Apple and the Cloud: A Cautionary Tale


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make sure the fonts work properly on all devices? Google is working on this now. Is Apple?

Build the personal data locker. Join and help build the standards that will allow everyone to have a personal data locker. Then move the Apple experience to the cloud and create the best personal data locker experience in the world. It’s hard to see, but this may one day replace all the hardware and all the apps and all the stores. Ten years from now, the data locker could be where the Apple experience lives and thrives.

Start imagining the browser-based data-driven user experience. Apple may not excel at data, but Apple excels at user interfaces. To build the best personal data locker, Apple will need to learn how to present information natively in the cloud, viewable by anyone from any device. When the device doesn’t matter, the user experience still does. Gmail is currently the most impressive effort in this category—Apple has a long way to go to catch up.

Jumpstart vertical ecosystems. Set aside a measly $500 million and start the hundreds of companies that will be needed to build out data ecosystems and services in the top ten industries. I’m happy to head this up.

Help WiMax emerge. So far, Apple has left connectivity to the big telcos and cable companies, but their business models are also peaking. They charge for voice, text, and data, but all we really need is data. Apple could hedge this bet by partnering with those building the new data transmission grid around the globe.

Help protect basic Internet rights. Join AccessNow, a group of people working on keeping the Internet open and free to all.


Very little changes in a single year, but it’s surprising how much changes in 10 years. Companies like LG and Samsung may see the data-centered web as a chance to do to Apple what Apple did to Sony. IBM shows every day that they get it. Microsoft may look asleep now, but if they focus on data rather than apps, and if they can get Steve Ballmer to focus on his golf game, that could be the start of something big. Google is years ahead in this race already. I’m sure Apple’s TV offering will be slick, and selling gorgeous aluminum-skinned hardware is extremely profitable, and I love the glass staircases, but it can’t last forever. Apple may be worth half a trillion dollars, Facebook may get a billion users, but the Web itself is bigger than both combined. And HTML5 could level the playing field in a few short years.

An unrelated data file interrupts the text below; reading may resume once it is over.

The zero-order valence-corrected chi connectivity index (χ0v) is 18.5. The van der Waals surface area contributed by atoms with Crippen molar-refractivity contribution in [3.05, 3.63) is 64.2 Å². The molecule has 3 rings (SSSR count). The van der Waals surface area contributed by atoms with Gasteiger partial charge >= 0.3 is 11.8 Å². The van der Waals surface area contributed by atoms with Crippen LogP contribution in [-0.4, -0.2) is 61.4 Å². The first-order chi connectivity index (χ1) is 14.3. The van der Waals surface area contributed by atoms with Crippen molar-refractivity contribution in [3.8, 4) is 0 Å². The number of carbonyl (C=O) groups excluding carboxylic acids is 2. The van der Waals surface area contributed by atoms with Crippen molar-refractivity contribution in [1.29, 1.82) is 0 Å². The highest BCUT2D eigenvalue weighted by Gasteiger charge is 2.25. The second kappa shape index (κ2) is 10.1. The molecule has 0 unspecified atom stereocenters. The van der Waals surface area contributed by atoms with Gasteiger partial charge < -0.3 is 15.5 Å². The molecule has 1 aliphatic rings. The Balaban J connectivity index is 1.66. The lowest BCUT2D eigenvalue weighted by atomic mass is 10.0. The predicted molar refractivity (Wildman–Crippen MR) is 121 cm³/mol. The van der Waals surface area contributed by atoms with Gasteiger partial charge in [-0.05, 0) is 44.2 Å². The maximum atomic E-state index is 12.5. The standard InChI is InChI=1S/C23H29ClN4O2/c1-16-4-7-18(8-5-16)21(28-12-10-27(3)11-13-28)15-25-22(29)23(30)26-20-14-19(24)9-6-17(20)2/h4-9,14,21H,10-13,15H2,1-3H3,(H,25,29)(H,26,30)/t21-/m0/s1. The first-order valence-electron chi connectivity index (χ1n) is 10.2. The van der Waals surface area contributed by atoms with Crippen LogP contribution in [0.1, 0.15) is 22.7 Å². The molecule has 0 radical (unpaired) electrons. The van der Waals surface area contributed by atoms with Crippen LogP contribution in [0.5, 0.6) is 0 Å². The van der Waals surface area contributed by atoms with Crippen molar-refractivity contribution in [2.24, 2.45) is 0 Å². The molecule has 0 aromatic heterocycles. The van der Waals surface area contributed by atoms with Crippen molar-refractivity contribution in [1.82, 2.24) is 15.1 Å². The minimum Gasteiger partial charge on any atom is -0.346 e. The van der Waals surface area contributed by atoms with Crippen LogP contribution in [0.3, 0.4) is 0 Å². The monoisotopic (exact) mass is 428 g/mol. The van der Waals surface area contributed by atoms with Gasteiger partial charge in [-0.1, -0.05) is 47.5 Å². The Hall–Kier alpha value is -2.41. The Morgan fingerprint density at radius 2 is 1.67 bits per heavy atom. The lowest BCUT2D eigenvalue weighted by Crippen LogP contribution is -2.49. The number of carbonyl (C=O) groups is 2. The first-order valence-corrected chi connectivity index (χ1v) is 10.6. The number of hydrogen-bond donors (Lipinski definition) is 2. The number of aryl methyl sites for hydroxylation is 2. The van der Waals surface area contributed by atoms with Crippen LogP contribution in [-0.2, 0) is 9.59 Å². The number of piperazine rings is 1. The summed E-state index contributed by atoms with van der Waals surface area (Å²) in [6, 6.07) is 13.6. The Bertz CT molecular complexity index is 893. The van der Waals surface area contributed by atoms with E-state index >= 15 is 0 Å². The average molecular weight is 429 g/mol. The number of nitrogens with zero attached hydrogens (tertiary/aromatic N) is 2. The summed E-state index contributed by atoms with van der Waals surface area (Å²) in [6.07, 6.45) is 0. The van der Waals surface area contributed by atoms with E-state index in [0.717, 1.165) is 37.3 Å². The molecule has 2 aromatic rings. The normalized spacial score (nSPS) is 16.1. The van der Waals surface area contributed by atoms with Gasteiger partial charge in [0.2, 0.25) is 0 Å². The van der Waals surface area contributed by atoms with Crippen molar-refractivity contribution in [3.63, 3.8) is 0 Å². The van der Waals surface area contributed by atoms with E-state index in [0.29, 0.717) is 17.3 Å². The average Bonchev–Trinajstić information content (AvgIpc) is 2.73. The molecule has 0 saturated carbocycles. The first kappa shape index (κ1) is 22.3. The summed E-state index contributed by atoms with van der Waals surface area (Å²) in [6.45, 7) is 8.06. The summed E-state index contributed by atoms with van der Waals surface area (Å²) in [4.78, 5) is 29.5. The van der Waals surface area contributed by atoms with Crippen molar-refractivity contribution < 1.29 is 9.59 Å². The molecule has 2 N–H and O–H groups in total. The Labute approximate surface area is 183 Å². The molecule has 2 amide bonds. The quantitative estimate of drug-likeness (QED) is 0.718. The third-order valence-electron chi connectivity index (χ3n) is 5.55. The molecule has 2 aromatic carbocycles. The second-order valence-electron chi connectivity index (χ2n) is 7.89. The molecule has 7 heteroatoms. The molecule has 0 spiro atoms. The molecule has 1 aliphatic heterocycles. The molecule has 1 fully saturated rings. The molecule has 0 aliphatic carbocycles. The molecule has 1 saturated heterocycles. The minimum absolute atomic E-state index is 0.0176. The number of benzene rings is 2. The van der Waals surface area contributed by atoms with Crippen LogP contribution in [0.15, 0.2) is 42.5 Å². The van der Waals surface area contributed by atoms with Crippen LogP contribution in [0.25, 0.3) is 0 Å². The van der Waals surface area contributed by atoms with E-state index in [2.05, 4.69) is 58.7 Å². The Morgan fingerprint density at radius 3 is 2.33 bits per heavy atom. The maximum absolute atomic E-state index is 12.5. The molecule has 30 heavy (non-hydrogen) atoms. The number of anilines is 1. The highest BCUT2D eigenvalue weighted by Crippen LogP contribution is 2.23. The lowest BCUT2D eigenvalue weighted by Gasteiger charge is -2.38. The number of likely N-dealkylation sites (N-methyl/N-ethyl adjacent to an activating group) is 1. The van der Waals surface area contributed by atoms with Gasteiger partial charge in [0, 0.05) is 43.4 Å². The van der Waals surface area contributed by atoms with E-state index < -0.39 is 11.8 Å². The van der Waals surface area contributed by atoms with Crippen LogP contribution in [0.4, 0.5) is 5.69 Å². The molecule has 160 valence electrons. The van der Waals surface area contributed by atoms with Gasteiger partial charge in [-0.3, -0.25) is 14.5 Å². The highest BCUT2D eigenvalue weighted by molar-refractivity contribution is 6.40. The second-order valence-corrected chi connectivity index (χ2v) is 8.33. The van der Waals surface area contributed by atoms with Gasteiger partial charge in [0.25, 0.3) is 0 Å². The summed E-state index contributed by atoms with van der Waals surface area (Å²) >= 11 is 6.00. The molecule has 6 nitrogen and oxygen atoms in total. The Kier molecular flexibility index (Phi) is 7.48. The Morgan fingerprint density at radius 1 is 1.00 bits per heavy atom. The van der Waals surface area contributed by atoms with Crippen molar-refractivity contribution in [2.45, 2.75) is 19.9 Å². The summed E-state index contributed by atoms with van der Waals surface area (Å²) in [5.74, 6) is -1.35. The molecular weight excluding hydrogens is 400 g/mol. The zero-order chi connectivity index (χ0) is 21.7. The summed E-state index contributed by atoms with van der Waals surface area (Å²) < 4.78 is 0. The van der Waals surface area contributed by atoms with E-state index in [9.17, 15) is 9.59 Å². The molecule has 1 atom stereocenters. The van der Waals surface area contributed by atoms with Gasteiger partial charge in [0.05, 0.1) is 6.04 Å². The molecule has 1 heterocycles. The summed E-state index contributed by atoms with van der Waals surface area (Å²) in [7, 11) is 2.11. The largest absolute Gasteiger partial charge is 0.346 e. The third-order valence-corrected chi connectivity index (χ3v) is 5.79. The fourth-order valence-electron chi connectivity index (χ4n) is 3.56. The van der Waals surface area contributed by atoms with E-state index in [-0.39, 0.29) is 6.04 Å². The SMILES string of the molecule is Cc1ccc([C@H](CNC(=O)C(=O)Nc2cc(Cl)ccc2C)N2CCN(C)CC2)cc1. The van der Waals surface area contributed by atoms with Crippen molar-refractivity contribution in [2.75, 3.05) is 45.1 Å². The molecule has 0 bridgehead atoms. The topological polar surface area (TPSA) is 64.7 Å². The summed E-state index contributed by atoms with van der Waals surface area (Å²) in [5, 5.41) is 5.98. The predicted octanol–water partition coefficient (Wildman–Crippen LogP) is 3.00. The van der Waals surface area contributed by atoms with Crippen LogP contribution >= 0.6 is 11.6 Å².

While Apple has thousands of patents and many more fun surprises in the works, someday the entire Apple experience will be online. Eventually, most Apple products must become Apple cloud services, and this is exactly where the company is weakest. For companies sitting at the top of the heap today—Apple, Facebook, Google, Twitter, etc.—the message should be clear: get more meaningful or get out of the way.

Next step: be sure to see my Personal Data Locker video, below.

After that, come to for more links and resources.

Personal Data Locker Vision from dsiegel on Vimeo.

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David Siegel is an author, consultant, and investor focusing on the future of technology, the Internet, and business. He has written three bestselling books about the Internet and started one of the first web design and strategy agencies, Studio Verso, which he sold to KPMG in 1999. He is an active angel investor and advisor to startups and the author of Pull: The Power of the Semantic Web to Transform Your Business. Follow @

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